After sensationally winning the 2016 European Championship with the German handball team in Poland and winning the Bronce medal at the Olympic Games 2016 in Rio de Janeiro, Dagur Sigurdsson is being hailed in the German media as the "father of success".
Dagur Sigurdsson - A Winner in all respects!
Born in 1973 in Reykjavik, Iceland, Dagur Sigurdsson grew up in an athletic family. He made it into the Icelandic Under-17 football team before deciding to focus entirely on handball, and subsequently enjoyed an extremely successful career as a world-class player, chalking up 215 international games and coming fourth with the Icelandic national team in the 2002 European Championship.
Sigurdsson won the Icelandic Championship five times, played in several European and World Championships and at the 2004 Olympics. During his active career he also held the post of player-coach at Wakunaga Hiroshima and A1 Bregenz. Between 2008 and 2010, Sigurdsson managed the Austrian national handball squad, which he led to an excellent ninth place at their ‘home’ European Championship in 2010. He was at the same time coach of Füchse Berlin, a side that under his leadership became one of the leading DKB Bundesliga teams. His greatest achievements as coach of Füchse Berlin were winning the DHB Cup in 2014 and EHF European Cup in 2015.
In August 2014, Dagur Sigurdsson embraced his to date most important and biggest challenge by taking over as coach of the German national squad. And this is a role in which he wrote his own unparalleled success story. Sigurdsson took over a team that was in the throes of crisis and had just missed qualifying for the World Championship. German handball was at rock bottom. But in just 18 months, the Icelander was successful in shaping a young and inexperienced squad into a team that made the impossible happen with its will to win, morale and a unique team spirit: the underdog – this young German side – lifted the 2016 European Championship title in Poland.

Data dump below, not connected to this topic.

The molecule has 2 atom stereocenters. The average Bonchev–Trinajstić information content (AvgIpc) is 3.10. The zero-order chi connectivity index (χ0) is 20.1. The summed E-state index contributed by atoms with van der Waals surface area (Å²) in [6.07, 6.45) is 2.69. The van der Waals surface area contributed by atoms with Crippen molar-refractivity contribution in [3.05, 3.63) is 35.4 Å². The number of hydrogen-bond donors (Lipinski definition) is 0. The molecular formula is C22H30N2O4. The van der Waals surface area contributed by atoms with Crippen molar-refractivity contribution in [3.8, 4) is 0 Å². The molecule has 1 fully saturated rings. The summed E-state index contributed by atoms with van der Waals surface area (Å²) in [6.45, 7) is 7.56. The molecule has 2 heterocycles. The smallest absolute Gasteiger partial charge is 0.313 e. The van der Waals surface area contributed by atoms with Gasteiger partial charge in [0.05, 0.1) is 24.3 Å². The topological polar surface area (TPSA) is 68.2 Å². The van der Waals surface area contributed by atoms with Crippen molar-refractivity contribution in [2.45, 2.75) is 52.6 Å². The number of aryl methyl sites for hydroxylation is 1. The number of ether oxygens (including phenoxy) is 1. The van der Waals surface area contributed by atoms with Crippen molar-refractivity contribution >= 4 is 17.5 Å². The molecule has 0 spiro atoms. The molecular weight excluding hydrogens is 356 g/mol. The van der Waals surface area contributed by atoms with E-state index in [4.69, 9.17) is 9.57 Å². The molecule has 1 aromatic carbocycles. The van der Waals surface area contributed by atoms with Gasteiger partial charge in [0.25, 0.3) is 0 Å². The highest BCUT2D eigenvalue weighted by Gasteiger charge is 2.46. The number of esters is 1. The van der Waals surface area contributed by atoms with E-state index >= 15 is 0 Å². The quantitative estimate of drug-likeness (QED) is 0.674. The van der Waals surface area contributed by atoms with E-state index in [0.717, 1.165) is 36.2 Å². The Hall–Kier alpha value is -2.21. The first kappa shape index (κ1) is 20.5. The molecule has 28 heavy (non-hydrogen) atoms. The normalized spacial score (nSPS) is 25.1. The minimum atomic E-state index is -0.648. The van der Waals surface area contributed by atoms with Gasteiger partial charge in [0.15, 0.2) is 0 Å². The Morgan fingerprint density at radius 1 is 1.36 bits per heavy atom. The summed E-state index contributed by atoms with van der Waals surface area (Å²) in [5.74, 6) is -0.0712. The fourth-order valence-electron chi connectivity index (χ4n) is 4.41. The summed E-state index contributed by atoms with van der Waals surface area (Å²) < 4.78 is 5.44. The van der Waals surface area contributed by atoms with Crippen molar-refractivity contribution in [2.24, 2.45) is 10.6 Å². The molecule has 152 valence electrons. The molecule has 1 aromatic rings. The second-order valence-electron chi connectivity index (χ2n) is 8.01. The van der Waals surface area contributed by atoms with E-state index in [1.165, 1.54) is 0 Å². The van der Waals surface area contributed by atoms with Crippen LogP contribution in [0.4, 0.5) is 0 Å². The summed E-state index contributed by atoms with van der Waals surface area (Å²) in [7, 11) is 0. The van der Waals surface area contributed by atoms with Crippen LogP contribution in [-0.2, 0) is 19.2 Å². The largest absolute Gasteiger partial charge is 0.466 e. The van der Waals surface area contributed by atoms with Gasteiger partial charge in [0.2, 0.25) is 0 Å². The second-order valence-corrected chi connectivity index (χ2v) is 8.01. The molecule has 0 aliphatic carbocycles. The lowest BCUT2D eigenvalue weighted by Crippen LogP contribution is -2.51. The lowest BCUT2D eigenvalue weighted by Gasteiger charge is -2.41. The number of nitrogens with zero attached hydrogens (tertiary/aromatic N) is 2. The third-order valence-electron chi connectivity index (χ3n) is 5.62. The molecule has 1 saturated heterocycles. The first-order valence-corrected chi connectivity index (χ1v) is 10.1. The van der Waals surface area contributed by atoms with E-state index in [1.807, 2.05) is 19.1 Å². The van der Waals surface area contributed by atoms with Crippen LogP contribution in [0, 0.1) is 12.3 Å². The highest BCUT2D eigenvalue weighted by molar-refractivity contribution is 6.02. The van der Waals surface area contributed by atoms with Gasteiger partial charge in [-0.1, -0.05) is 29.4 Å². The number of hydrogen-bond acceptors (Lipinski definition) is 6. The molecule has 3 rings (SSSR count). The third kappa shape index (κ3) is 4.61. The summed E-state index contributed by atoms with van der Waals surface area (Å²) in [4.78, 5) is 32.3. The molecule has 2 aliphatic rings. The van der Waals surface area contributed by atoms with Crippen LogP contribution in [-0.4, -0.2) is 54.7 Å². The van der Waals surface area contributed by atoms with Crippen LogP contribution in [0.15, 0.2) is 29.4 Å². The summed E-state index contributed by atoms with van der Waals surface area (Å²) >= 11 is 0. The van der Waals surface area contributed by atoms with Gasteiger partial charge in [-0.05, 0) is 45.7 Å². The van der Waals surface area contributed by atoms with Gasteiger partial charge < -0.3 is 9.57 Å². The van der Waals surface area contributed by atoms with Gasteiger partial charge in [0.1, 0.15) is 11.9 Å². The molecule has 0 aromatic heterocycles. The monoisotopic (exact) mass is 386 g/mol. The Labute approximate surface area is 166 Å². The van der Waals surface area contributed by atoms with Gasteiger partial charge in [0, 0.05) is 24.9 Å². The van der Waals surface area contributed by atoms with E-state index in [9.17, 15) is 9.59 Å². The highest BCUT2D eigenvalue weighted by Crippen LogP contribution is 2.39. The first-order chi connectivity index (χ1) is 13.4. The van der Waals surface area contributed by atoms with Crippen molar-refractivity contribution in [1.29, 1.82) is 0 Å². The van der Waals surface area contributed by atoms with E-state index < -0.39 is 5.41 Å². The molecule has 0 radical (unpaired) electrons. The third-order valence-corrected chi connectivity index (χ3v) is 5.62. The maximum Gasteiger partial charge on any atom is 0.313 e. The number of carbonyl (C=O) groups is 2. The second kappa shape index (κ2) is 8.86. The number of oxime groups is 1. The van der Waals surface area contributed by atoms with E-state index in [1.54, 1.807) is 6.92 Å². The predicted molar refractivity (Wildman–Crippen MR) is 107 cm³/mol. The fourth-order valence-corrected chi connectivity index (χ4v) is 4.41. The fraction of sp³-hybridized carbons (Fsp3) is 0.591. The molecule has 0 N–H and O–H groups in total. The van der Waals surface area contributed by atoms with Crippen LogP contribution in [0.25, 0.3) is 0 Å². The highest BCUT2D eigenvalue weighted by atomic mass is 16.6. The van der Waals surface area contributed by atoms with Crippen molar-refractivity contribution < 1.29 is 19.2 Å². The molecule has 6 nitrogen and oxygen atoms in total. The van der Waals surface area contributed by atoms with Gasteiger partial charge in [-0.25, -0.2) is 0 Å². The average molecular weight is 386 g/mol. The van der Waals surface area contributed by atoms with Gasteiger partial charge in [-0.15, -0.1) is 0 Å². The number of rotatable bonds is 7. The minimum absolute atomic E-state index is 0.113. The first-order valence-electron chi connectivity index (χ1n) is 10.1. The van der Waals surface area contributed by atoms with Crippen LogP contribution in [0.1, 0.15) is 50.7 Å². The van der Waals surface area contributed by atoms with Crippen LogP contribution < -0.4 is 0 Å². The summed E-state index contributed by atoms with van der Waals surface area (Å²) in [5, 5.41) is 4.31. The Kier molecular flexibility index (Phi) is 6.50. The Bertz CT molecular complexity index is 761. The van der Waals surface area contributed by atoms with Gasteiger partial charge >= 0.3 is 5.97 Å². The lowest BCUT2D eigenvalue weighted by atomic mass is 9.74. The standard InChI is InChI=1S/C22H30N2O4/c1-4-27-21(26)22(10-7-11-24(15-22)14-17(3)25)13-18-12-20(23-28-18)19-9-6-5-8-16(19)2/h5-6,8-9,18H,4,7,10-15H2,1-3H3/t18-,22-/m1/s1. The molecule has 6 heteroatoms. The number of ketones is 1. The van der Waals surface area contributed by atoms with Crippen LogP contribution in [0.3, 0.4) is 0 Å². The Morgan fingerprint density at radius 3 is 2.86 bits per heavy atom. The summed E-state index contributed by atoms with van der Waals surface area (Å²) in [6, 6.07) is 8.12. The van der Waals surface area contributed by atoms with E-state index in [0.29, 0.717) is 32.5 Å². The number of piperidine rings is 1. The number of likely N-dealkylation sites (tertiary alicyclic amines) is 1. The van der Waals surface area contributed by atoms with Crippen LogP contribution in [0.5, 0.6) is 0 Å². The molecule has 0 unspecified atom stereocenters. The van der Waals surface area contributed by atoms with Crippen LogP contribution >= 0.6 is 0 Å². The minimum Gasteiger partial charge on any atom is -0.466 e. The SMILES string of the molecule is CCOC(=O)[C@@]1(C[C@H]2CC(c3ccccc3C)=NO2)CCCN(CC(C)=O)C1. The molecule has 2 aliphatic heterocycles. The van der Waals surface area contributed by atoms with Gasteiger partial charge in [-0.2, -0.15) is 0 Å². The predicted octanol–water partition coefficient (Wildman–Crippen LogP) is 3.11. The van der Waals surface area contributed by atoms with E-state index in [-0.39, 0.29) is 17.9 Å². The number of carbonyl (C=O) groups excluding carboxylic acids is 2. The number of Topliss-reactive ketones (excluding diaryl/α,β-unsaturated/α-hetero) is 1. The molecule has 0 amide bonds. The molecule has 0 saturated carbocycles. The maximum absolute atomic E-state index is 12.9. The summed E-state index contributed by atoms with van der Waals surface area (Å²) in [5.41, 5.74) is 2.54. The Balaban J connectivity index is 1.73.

2016 EUROPEAN CHAMPIONS
The German national handball team played itself into a true frenzy during this tournament. Despite suffering a spate of injuries, Dagur Sigurdsson’s squad eliminated one top team after the other until reaching the final and the showdown with their opponents Spain. It was the overwhelming favourites against a young and astonishingly good German side. And from the onset it was apparent that the Germans would not be cowed. Sigurdsson’s team dominated the match from start to finish.
The triumph of this highly disciplined German squad was never in doubt – not for a single second. The end score was an outstanding 24:17. Never before had a finalist prevented the opponent from scoring fewer goals. Never before had there been such a dramatic coup in international handball. And the father of this success is Dagur Sigurdsson.
His tactical artistry, strategic preparation and calm demeanour guided the team throughout the entire tournament, instilling within each and every player confidence in their own strength and by extension in the whole team.
Sigurdsson succeeded in keeping the team on the ground and maintaining focus. After failing to qualify for the 2012 Olympics, the German team is – thanks to Sigurdsson – once again a force to be reckoned with in international handball and a talking point at home. The 2016 European Championship success will accompany the squad as they embark on their Rio Olympics campaign.